Katrina Clarke | March 26, 2015 | Toronto Star
There’s the come-hither look, the dramatic sprint into each others’ arms and finally, the near-kiss — sparking an eruption of cheers.
It’s all an on-ice act.
For competitive pair and ice dance skating teams, a key part of performance is convincing audiences and judges of their deep, passionate and meaningful bond. For some, that narrative remains an illusion. But for others, against the backdrop of partnership in a high pressure sport, that on-ice chemistry sometimes blooms into off-ice romance — to the benefit or the demise of teams.
“It’s like signing them up for Match.com,” said Doug Leigh, owner of the Mariposa School of Skating in Barrie, who has coached the likes of Brian Orser and Elvis Stojko.
Leigh said coaches can tell “within 10 minutes” of pairing skaters whether or not they have the elusive chemistry necessary to gel on ice. Coaches, he said, just have a hunch whether teams will work.
This week, Canada’s top skaters have been competing at the world figure skating championships in Shanghai. Ontarians Meagan Duhamel and Eric Radford claimed gold in the pairs Thursday, and Kaitlyn Weaver and Andrew Poje were in second after the ice dance short program. Their final is Friday.
Teams like these are among the most-watched and scrutinized by Canadian skating fans — not just for their performances, but for their personal lives.
It may not be surprising that romance rumours fly, considering the long hours competitive skaters spend at the rink and on the road, sharing the same goals and relying on one another for success. The fact that their hands are constantly touching bodies can’t hurt either.
“You’re going to spend long periods of times (together) with a high level of focus,” Leigh said. “It’d be a piece of cake for it to go to that next step.”
For ice dancers Mitchell Islam and Alexandra Paul, that next step came naturally.
“Two people on a skating team know one another so deeply and intimately that you’re either sure you love them — or you’re sure you don’t,” Islam said in an email to the Star from Shanghai, where the partners are competing.
Islam and Paul began skating together in 2009, and they started dating two years later. Islam, 25, said he wasn’t prepared to deny his feelings for his partner just because they worked together.
Some fans seem to crave this romance between skaters, clinging to fairy tales that are harmless to some athletes and hurtful to others.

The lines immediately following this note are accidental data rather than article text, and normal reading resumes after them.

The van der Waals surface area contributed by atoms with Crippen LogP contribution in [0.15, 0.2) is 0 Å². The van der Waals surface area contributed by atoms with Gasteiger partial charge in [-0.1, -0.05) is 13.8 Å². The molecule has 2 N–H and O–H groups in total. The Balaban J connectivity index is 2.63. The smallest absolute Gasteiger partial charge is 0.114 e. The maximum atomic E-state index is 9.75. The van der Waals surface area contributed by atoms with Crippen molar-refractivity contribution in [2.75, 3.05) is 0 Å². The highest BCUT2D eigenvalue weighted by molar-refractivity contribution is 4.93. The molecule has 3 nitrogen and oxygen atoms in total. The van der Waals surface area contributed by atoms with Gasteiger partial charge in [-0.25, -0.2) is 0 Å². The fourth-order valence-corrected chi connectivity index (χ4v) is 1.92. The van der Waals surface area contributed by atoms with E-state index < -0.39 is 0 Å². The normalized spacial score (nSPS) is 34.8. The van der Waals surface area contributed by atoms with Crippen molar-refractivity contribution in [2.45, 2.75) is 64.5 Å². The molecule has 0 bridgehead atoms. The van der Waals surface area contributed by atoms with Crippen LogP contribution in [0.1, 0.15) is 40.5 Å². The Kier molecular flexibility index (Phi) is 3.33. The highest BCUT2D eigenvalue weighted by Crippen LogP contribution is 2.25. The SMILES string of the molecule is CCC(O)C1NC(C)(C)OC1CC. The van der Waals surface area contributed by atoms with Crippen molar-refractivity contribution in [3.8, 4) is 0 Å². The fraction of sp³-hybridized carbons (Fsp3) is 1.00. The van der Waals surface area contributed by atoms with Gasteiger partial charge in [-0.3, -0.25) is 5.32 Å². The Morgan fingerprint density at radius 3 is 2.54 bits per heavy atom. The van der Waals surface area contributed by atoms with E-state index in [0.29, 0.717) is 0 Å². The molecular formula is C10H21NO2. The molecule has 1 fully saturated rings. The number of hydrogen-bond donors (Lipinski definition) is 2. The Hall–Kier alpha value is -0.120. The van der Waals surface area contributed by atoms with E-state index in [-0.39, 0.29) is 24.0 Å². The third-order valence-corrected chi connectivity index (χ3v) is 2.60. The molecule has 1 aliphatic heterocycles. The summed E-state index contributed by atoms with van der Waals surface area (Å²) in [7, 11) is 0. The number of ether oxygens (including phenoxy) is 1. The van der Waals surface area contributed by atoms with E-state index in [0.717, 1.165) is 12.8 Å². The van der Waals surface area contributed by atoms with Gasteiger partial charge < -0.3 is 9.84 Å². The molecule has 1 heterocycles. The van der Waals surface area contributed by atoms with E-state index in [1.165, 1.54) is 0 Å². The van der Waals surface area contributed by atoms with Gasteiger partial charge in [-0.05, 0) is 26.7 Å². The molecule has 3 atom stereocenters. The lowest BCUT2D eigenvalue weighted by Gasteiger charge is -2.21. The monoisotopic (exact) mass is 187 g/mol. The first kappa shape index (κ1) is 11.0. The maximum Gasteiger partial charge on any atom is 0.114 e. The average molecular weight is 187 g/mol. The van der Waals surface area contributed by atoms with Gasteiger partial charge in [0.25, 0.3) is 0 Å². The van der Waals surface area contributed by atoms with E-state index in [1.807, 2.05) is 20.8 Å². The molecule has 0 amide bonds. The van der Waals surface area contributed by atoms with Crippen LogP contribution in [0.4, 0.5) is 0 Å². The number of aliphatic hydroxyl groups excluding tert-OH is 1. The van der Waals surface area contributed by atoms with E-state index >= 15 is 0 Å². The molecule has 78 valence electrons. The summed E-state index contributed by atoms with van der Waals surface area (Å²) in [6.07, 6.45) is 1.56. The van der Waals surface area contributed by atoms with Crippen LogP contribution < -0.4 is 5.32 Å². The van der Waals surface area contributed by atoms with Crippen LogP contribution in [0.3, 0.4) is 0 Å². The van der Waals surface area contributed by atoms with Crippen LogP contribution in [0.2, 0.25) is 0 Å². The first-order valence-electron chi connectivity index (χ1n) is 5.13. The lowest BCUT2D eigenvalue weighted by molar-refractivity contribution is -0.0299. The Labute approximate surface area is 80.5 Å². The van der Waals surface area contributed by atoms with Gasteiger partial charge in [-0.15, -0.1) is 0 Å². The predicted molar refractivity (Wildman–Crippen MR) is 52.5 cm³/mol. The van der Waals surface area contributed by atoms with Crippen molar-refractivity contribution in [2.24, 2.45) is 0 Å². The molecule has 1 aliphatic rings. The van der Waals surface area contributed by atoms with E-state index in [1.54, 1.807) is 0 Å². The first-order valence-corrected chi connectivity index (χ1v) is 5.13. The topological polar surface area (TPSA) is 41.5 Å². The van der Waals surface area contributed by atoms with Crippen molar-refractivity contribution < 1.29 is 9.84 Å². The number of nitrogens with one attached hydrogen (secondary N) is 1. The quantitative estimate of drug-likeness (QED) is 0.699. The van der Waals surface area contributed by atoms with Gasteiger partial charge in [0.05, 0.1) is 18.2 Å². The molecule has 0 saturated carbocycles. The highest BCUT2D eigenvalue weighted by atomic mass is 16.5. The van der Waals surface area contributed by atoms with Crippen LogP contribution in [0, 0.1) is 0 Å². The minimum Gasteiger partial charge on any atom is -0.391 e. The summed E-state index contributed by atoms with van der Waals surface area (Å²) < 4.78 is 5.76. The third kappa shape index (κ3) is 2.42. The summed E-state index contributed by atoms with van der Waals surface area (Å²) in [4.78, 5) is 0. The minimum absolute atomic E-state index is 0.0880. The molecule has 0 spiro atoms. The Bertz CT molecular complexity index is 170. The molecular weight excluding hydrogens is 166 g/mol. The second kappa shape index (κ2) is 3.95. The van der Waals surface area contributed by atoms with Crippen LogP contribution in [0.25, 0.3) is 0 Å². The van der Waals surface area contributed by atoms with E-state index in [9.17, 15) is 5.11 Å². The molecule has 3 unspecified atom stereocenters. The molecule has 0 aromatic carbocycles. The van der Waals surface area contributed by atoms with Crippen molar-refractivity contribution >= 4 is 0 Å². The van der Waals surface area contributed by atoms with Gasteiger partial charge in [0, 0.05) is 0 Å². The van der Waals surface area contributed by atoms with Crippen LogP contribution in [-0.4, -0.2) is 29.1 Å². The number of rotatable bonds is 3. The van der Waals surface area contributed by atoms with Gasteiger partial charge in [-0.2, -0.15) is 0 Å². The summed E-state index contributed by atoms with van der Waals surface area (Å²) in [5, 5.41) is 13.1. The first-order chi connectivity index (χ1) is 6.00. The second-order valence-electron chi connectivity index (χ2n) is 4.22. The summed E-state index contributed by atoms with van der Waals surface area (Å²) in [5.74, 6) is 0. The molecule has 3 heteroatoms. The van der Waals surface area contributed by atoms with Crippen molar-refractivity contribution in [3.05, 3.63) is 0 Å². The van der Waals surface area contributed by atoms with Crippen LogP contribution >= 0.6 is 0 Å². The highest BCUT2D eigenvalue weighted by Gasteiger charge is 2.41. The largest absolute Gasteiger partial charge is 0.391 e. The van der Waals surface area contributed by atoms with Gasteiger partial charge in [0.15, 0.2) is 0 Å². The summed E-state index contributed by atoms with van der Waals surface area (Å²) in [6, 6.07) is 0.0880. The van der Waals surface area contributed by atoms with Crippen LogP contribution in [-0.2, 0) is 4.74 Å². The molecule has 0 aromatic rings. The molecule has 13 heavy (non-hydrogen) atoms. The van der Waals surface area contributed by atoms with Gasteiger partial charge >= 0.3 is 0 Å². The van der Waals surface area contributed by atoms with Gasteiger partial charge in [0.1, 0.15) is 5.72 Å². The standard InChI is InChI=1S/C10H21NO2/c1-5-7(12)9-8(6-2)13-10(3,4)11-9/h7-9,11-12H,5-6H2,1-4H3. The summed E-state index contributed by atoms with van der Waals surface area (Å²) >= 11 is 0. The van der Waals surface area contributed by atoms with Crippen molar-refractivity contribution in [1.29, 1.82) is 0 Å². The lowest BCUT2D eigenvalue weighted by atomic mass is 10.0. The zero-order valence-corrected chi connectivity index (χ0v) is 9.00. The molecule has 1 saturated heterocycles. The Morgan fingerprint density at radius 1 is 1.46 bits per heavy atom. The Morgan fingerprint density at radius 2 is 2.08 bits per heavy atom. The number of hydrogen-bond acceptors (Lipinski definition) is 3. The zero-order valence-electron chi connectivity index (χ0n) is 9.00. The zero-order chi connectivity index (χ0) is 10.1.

In January, Duhamel and Radford were outspoken about the online criticism they receive from fans complaining they don’t “match” — Duhamel is short and Radford tall. There’s also no chance of romance as Radford is gay.
Tessa Virtue and Scott Moir — arguably Canada’s most famous non-couple couple — have also been subjected to obsessive speculation about their personal lives. Their bond is palpable on-ice and off.
But they’re just “terrific friends,” said their former coach, Paul MacIntosh. The intrusive questions about romance come with the territory, though he’s sure Virtue and Moir find it a bit silly, he said.
For some, the on — and off — ice relationship just works.
Former ice dance skaters Megan Wing and Aaron Lowe started dating in 1993 and have been together ever since. They’re now raising two children in Vancouver and say the key to their relationship is “patience.” For them, it was never weird to transition from working to dating.
But mixing work and pleasure is risky when the workforce is two people.
Canada’s one-time Olympic sweethearts, Jamie Sale and David Pelletier, announced divorce plans in 2010 — a time when their partnership as Stars on Ice skaters meant they had to act out a romance during love songs.
The two kept things professional, but other skaters say it’s not uncommon to see partnerships dissolve after personal splits.
Some prefer to avoid romantic minefields altogether.
“I’m definitely a firm believer in not s—ting where you eat,” said Pickering-based ice dancer, Asher Hill, with a laugh.
Hill, 24, and his former ice dance partner skated together for nearly 13 years. He describes their relationship as brother-sister-like but said he still faced questions about the team’s relationship.
“When you can feign a love connection between you then you’ve done a really good job,” said Hill, adding that the audience can tell when there’s “coldness” between skaters.
That spark is a key part of performance, particularly those rooted in romance, but some say real-life romance might be detrimental.
While some coaches say they’ve seen skating teams that click on ice and despise each other off, all agree a solid relationship is key to success both on and off ice — whether it involves romance or not.
“After a certain amount of time of being a couple . . . it’s like, pass me the salt, instead of, ‘Oh your eyes are pretty,’” said Kurt Browning, four-time world figure skating champion and an analyst for CBC Sports. “It gets to the point where the illusion of a couple who maybe are having a romance is better than an actual couple who are.”